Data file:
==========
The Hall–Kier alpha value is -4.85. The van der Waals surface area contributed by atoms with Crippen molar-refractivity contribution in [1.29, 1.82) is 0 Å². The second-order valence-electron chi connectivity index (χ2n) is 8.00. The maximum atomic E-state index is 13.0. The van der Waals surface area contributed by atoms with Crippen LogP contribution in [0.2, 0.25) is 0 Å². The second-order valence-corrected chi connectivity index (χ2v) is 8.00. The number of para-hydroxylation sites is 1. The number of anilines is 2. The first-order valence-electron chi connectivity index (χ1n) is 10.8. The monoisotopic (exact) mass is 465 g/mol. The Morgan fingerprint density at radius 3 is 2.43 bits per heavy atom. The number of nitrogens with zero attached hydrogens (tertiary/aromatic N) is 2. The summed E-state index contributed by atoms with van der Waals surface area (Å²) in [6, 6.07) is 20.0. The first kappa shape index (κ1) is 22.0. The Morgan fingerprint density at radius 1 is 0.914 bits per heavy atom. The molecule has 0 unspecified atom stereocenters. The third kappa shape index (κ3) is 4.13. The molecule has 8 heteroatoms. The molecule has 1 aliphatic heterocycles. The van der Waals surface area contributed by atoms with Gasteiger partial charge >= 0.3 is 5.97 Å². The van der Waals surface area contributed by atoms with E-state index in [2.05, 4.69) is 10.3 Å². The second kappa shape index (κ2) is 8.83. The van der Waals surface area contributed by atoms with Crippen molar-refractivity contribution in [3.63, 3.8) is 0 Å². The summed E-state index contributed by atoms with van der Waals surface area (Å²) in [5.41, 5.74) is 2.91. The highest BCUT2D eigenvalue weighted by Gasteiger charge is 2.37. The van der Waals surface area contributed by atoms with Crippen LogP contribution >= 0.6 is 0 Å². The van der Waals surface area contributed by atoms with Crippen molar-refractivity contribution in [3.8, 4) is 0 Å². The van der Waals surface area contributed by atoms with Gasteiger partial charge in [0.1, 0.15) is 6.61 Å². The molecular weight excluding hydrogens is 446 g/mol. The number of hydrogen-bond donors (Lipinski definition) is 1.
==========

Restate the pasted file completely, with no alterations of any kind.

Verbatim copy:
The Hall–Kier alpha value is -4.85. The van der Waals surface area contributed by atoms with Crippen molar-refractivity contribution in [1.29, 1.82) is 0 Å². The second-order valence-electron chi connectivity index (χ2n) is 8.00. The maximum atomic E-state index is 13.0. The van der Waals surface area contributed by atoms with Crippen LogP contribution in [0.2, 0.25) is 0 Å². The second-order valence-corrected chi connectivity index (χ2v) is 8.00. The number of para-hydroxylation sites is 1. The number of anilines is 2. The first-order valence-electron chi connectivity index (χ1n) is 10.8. The monoisotopic (exact) mass is 465 g/mol. The Morgan fingerprint density at radius 3 is 2.43 bits per heavy atom. The number of nitrogens with zero attached hydrogens (tertiary/aromatic N) is 2. The summed E-state index contributed by atoms with van der Waals surface area (Å²) in [6, 6.07) is 20.0. The first kappa shape index (κ1) is 22.0. The Morgan fingerprint density at radius 1 is 0.914 bits per heavy atom. The molecule has 0 unspecified atom stereocenters. The third kappa shape index (κ3) is 4.13. The molecule has 8 heteroatoms. The molecule has 1 aliphatic heterocycles. The van der Waals surface area contributed by atoms with Gasteiger partial charge >= 0.3 is 5.97 Å². The van der Waals surface area contributed by atoms with E-state index in [2.05, 4.69) is 10.3 Å². The second kappa shape index (κ2) is 8.83. The van der Waals surface area contributed by atoms with Crippen molar-refractivity contribution in [3.63, 3.8) is 0 Å². The summed E-state index contributed by atoms with van der Waals surface area (Å²) in [5.41, 5.74) is 2.91. The highest BCUT2D eigenvalue weighted by Gasteiger charge is 2.37. The van der Waals surface area contributed by atoms with Crippen LogP contribution >= 0.6 is 0 Å². The van der Waals surface area contributed by atoms with Crippen molar-refractivity contribution in [3.8, 4) is 0 Å². The van der Waals surface area contributed by atoms with Gasteiger partial charge in [0.1, 0.15) is 6.61 Å². The molecular weight excluding hydrogens is 446 g/mol. The number of hydrogen-bond donors (Lipinski definition) is 1.